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Insurance Companies Asked to Help Restaurants Survive Crisis

Restaurants are counting on their insurance companies to honor claims, to help them rehire workers and reopen when the COVID-19 pandemic subsides. But the fine print in many policies is tripping them up. (Adobe Stock)
Restaurants are counting on their insurance companies to honor claims, to help them rehire workers and reopen when the COVID-19 pandemic subsides. But the fine print in many policies is tripping them up. (Adobe Stock)
April 13, 2020

HARTFORD, Conn. -- Consumer groups want insurance companies to help prop up the restaurant industry, which has taken a massive hit in the COVID-19 crisis. Tens of thousands of restaurants have been forced to close their dining rooms, and many have closed entirely, resulting in massive layoffs.

Doug Heller, an insurance expert with the Consumer Federation of America, urged insurance companies to lower premiums during the shutdown.

"They don't present the same kind of risk to the insurance company that they used to. Insurance companies either have to re-rate us, or they're going to be sitting on a growing mountain of a coronavirus windfall. And that's not acceptable," Heller said. "As all of us are struggling through these times; insurance companies shouldn't be the benefactor."

Farmers Insurance has said it will reduce premiums on many business customers by 20% for at least two months, and other companies may follow suit.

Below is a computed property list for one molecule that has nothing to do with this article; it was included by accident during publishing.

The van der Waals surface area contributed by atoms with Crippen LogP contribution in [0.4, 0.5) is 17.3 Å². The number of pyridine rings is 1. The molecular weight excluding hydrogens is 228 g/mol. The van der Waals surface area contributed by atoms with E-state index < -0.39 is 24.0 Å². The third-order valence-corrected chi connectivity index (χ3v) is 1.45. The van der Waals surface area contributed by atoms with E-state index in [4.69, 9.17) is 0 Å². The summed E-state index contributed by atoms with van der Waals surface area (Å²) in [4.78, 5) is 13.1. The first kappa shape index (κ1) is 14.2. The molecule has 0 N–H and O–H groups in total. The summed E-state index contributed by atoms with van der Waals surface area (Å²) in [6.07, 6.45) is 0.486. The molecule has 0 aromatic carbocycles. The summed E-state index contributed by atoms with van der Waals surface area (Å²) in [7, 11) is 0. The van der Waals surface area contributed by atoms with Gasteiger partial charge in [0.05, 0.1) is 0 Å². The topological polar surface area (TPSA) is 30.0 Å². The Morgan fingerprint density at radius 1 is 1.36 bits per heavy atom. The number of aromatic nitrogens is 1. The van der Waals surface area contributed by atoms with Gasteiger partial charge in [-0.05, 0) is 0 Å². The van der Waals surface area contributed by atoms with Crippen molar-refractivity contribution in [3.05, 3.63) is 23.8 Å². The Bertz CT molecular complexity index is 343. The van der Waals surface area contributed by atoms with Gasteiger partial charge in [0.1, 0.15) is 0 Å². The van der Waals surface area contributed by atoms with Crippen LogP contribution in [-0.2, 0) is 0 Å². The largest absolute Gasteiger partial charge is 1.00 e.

However, some restaurant groups are suing their insurers to force them to honor "business interruption" policies, which normally include natural disasters. The companies have said the virus doesn't cause property damage, so it doesn't qualify.

Heller pointed out that state insurance commissioners are elected to protect consumers, and he's urging them to take the lead on this issue.

"We're calling on insurance commissioners to step in the breach here and make sure that businesses like restaurants don't overpay for insurance while they have no exposure, or much limited exposure, as a result of the coronavirus epidemic," he said.

A group of restaurants also has formed a business interruption task force to lobby the Trump administration to intervene with the insurance companies.

Suzanne Potter, Public News Service - CT